Because DevSecOps does not always work, many companies change their strategy and move left. A growing number of organizations are turning to SecDevOps – or Tough DevOps – which is a new strategy for running secure DevOps.

SecDevOps is a phase change from DevSecOps. With this approach, you attach security to the forefront of the development process, during production. This strategy includes a description of best practices at an early stage and the implementation of secure code in the development lifecycle.

Simply put, the move to SecDevOps optimizes security and helps DevOps engineers code faster and more securely.

SaC and IAC: A Brief Overview

SecDevOps has two main components: Security as Code (SaC) and Infrastructure as Code (IaC).

SaC involves integrating security with DevOps tools and practices and using dynamic application security testing (DAST) and static application security testing (SAST).

In addition, DevOps professionals use IAC to quickly establish and maintain infrastructure. Using IAC makes it easier to manage security and make changes over time, which helps teams build more powerful software solutions.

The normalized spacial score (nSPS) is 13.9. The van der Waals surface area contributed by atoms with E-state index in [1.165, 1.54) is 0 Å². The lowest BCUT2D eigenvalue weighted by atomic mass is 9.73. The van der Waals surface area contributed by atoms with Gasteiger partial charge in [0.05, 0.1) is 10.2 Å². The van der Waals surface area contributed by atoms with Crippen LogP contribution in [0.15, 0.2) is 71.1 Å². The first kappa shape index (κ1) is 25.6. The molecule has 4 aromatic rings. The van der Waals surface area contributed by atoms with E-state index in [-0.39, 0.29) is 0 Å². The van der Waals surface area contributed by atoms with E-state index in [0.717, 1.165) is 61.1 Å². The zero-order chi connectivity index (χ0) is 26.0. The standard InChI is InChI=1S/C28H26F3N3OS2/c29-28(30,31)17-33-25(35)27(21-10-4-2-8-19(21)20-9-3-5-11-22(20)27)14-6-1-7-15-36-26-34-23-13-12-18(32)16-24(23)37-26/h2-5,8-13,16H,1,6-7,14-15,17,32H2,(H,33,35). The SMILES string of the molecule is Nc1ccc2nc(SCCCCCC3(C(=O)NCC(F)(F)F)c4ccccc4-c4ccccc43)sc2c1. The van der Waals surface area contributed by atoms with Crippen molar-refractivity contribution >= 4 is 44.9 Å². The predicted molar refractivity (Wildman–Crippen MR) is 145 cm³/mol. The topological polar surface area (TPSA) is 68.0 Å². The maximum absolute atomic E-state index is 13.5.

Why is SecDevOps important?

Now that you have a better understanding of what SecDevOps is, let’s turn our attention to some of the key benefits of adopting this philosophy.

1. Tighter security integration

In a typical SecDevOps workflow, you typically start by setting up a security policy at the beginning of a project. At this point, security typically describes encoding standards, DAST and SAST rules, best practices for integrating APIs, and testing guidelines.

It accomplishes some important tasks. First, it makes security common sense for developers and reinforces its importance. What’s more, it allows security to reinforce critical information that DevOps professionals may not know about or bypass.

2. Less security issues

Undoubtedly, building security within SecDevOps leads to the least vulnerabilities.

With DevSecOps, teams produce software with errors and fix them before they go into production. But with SecDevOps, teams are taking active measures to change their approach and avoid creating potential vulnerabilities in the first place. As such, it is a much deeper and holistic approach to security.

To illustrate, DevSecOps is like eating a lot of junk food and then running to lose weight. SecDevOps, on the other hand, is like eating healthy and exercising to manage weight and prevent health problems in the first place.

3. Lower costs

Software development costs are growing year by year, and security is one of the most contributing factors to this growth.

By focusing on security and following best practices, DevOps teams can avoid creating problems that lead to expensive rework. It also reduces post-release repair.

4. Faster production